Roma civil society: Sweden has to invest in implementing its well-designed Roma strategy

February 10, 2020

The second Roma Civil Monitor (RCM) report for Sweden has found that despite well-meaning efforts to report on problems faced by the Roma minority and authorities willing to consult with Roma representatives on decision-making, the well-written National Roma Integration Strategy 2012-2032 (NRIS) lacks action plans, funding, and monitoring of its implementation. The goals of the NRIS cannot be achieved without compulsory, specific, well-funded policy provisions. The report found that in the 10 pilot municipalities where Roma labour market access was meant to have been improved, there has been no change since 2014; that there is general ignorance of the barriers Roma face in accessing the housing market; that daily discrimination has a negative health impact for many Roma; and that Roma children are highly likely not to finish primary school even in Sweden’s advanced democracy and economy.    

The RCM reports are part of a research project that began in 2017 and is funded by the European Commission for the purpose of strengthening the involvement of Roma civil society in the monitoring of Roma integration strategies across the EU. The added value of civil society monitoring is that it builds on the direct experience of Roma women and men and represents their independent voices. The report was drafted through a consultation process including Roma associations, civil society members, and community members.

Roma community members in a focus group discussion as part of the Roma Civil Monitor project at the NGO Trajosko Drom in Sweden, 18 October 2018. The chairwoman of Trajosko Drom, Marcela Kovacsova, is standing. (PHOTO: Marcela Polak).

“In the last year we have seen both positive and negative developments in Sweden,” Nina Trollvige of the NGO Trajosko Drom said in December 2019. “A good thing is the strengthening of the National Minorities and Minority Languages Act with heightened obligations for municipalities regarding minority policies. More troubling are the huge cuts in national and local budgets for the implementation of the NRIS as well as funding for the not-for-profit sector.”

Sweden’s NRIS points out that descriptions of the degree to which Roma are able to exercise their various rights indicate where correct policy is being implemented and that continuous follow-up on deficiencies and improvements should drive progress; civil society notes, however, that the monitoring aspect of policy implementation is lacking and the strategy’s targets have not been made more specific over time, but remain general. This has also been commented on by the European Commission against Racism and Intolerance (ECRI) in 2018, which has recommended developing indicators to measure the effects of policy and the importance of a coherent vision with respect to addressing institutional causes of persistent discrimination against Roma. The civil society interviews with Roma community members found they have low confidence in employers when it comes to equal treatment in Sweden.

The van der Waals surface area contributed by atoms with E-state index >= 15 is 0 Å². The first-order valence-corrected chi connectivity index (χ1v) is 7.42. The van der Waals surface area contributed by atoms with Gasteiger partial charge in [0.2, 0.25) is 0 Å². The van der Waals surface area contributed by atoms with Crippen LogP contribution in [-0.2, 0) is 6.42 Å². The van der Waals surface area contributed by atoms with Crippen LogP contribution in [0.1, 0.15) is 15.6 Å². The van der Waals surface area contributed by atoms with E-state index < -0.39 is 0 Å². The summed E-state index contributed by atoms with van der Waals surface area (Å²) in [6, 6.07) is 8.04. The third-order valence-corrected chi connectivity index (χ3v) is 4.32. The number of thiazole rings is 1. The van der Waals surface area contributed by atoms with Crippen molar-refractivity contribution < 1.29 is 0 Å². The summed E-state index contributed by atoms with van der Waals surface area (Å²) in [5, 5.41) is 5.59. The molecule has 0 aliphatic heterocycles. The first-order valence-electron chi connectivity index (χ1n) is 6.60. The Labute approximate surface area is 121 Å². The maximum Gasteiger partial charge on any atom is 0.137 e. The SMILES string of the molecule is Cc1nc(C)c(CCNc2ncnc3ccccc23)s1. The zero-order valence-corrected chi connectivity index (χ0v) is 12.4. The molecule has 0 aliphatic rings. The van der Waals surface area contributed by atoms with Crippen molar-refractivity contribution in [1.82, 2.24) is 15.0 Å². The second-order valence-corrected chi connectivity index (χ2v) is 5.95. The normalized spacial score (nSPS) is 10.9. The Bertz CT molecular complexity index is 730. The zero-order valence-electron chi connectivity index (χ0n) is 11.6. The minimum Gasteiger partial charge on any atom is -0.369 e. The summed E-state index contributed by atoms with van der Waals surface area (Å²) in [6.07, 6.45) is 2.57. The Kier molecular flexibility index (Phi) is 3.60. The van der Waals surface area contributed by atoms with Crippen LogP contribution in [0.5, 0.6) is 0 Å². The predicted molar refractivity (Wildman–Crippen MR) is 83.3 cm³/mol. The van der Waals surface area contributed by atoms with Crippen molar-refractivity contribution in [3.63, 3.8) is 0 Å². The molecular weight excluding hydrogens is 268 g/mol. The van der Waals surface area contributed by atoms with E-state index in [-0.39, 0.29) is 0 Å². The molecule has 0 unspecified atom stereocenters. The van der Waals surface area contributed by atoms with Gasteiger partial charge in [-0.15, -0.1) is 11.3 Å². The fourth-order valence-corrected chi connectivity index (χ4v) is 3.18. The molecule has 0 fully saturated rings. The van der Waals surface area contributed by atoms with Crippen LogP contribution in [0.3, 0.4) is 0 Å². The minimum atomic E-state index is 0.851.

The NRIS states that combating discrimination against Roma accessing the housing market should be a long-term priority. Local governmental work on this issue varies; one example involves input from Finnish Roma (who are particularly vulnerable because they are visibly identifiable as Roma) leading local government to identify a need to educate local social services staff about Roma-related housing issues. Social housing programmes in Sweden prioritize children, the elderly, and people with various social problems. The report notes there is a significant risk that because housing companies over-rely on computerized application systems, they are not informed about discrimination happening in the housing allocation process. These businesses need to create an atmosphere where Roma do not feel they have to hide their ethnicity in order to access housing and should develop systems for tracking discrimination so unequal treatment can be eliminated and the rights of Roma to access housing upheld.

Civil society is recommending that the Labour Ministry conduct information campaigns encouraging local authorities and the Swedish Public Employment Service to hire Roma applicants as administrators. Similarly, the National Board of Health and Welfare should develop and implement an education programme for local social services about past and present issues impeding Roma access to housing so service providers will better understand how to compensate for the structural discrimination Roma experience in this area; the same agency should be funded to produce and share information with county-level and municipal service providers about the Roma and their right to speak Romani when accessing health care. The Education Ministry should also facilitate the instruction of Roma children in their mother tongue and oblige local authorities to inform Roma families of their national minority rights in this regard.